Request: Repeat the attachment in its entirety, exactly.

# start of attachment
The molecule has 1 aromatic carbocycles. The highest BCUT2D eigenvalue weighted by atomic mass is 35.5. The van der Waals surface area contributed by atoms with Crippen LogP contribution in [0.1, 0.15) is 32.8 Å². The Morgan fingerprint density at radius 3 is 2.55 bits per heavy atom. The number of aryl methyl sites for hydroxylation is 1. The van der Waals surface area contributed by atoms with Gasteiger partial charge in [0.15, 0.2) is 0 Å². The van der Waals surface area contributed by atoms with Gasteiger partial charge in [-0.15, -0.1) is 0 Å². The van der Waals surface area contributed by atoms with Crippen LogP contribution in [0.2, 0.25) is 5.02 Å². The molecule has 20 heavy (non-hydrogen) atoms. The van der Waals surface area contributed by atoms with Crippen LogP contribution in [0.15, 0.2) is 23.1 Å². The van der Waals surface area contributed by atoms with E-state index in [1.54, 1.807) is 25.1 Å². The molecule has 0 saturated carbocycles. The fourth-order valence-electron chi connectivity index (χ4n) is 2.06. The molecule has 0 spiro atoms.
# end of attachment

The molecule has 1 aromatic carbocycles. The highest BCUT2D eigenvalue weighted by atomic mass is 35.5. The van der Waals surface area contributed by atoms with Crippen LogP contribution in [0.1, 0.15) is 32.8 Å². The Morgan fingerprint density at radius 3 is 2.55 bits per heavy atom. The number of aryl methyl sites for hydroxylation is 1. The van der Waals surface area contributed by atoms with Gasteiger partial charge in [0.15, 0.2) is 0 Å². The van der Waals surface area contributed by atoms with Gasteiger partial charge in [-0.15, -0.1) is 0 Å². The van der Waals surface area contributed by atoms with Crippen LogP contribution in [0.2, 0.25) is 5.02 Å². The molecule has 20 heavy (non-hydrogen) atoms. The van der Waals surface area contributed by atoms with Crippen LogP contribution in [0.15, 0.2) is 23.1 Å². The van der Waals surface area contributed by atoms with E-state index in [1.54, 1.807) is 25.1 Å². The molecule has 0 saturated carbocycles. The fourth-order valence-electron chi connectivity index (χ4n) is 2.06. The molecule has 0 spiro atoms.